The Supreme Court today continued hearing on two writ petitions filed against nomination of vice-chair of the ruling Nepal Communist Party (NCP) Bamdev Gautam to the National Assembly. The Constitutional bench of the Supreme Court led by Chief Justice Cholendra Shumsher JB Rana will conduct the next hearing in the case on October 7.

Gautam, who had lost the House of Representatives election in the last general election from his home constituency of Bardiya-1, was nominated by the president to the Upper House of the parliament on the recommendation of the government.

Senior advocates Dinesh Tripathi and Badriraj Bhatta argued that as per constitutional provision, a person who was defeated in the House of Representatives election could not become a minister during the current tenure of the HoR and hence Gautam’s nomination to the Upper House of the Parliament was against the spirit of the constitution.

A single bench of the SC had earlier ordered the government not to assign extra constitutional responsibility to Gautam and to maintain status quo on the issue till the court decides whether or not there is need for issuing an interim order in the case. Joint Attorney Sanjeeb Raj Regmi defended the government’s decision to nominate Gautam to the Upper House arguing that the National Assembly Election Act had not disqualified Gautam from being nominated to the Upper House. He said Article 86 of the Constitution that stipulated eligibility for the members of the federal parliament did not disqualify Gautam from becoming a member of the Upper House.

Regmi said Article 86 (b) of the current Constitution that provided for the nomination of three members stipulated that three members consisting of at least one woman shall be nominated by the president on the recommendation of the Government of Nepal. Unlike the Interim Constitution of Nepal, 2007, this provision does not state that such persons should be from among the prominent people who have rendered outstanding contribution to the nation, according to Regmi.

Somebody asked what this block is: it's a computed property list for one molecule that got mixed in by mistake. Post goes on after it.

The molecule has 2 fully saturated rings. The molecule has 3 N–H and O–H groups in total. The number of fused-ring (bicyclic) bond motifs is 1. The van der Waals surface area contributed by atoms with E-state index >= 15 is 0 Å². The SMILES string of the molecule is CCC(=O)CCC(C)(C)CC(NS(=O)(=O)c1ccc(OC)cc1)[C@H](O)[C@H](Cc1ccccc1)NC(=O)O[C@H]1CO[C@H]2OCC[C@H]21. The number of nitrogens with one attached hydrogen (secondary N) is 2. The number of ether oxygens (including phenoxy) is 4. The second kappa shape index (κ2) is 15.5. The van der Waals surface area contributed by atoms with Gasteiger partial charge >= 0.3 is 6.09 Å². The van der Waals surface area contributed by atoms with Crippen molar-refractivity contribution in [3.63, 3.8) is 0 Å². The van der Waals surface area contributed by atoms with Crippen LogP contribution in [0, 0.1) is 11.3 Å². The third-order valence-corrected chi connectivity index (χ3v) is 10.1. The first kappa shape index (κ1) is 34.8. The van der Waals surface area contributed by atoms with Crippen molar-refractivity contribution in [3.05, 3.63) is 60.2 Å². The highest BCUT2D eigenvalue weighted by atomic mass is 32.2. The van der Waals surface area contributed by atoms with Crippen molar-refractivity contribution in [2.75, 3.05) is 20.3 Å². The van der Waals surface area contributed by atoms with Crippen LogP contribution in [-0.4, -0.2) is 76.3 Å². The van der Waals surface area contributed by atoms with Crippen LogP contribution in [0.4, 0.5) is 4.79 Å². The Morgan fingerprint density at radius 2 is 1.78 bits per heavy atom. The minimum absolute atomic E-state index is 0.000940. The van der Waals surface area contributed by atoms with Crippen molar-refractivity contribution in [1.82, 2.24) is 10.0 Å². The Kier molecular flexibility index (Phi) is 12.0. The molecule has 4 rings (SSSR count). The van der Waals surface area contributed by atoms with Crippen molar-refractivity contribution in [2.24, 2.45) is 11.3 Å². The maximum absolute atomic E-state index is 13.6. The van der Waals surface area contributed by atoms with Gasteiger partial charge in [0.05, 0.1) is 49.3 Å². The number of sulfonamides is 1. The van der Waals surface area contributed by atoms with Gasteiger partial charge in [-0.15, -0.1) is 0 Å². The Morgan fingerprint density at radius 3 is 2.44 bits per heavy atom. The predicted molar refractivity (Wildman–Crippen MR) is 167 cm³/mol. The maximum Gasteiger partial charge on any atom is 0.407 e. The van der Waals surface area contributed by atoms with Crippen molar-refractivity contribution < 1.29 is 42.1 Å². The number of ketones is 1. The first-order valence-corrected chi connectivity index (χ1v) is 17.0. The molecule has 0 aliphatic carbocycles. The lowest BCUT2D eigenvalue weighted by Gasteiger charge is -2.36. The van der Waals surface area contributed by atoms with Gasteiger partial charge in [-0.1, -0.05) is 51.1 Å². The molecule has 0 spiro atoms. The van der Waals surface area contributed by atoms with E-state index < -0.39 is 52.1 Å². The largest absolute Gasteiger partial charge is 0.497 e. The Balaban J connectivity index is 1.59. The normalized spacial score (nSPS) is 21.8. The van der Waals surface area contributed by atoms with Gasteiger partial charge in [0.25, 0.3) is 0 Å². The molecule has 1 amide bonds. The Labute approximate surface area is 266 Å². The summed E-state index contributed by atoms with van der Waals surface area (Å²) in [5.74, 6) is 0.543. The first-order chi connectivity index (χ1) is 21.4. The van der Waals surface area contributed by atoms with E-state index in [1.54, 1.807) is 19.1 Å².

He said the onus was on the government to select the right persons and that question could not become an issue of judicial review. Regmi also cited former minister Shyam Sundar Gupta’s case where the Supreme Court had observed that defeat of Gupta in the Constituent Assembly election did not disqualify him from being nominated by the president among the 26 persons to the Parliament.

Former attorney general Yubaraj Sangraula, Senior Advocate Raghav Lal Baidya and former president of Nepal Bar Association Sher Bahadur KC pleaded on behalf of Gautam.

The petitioners will have a chance to rebut the arguments of the defendants on next Wednesday when the court will decide whether or not there is a need for staying the nomination of Gautam to the National Assembly.


A version of this article appears in print on October 03, 2020 of The Himalayan Times.

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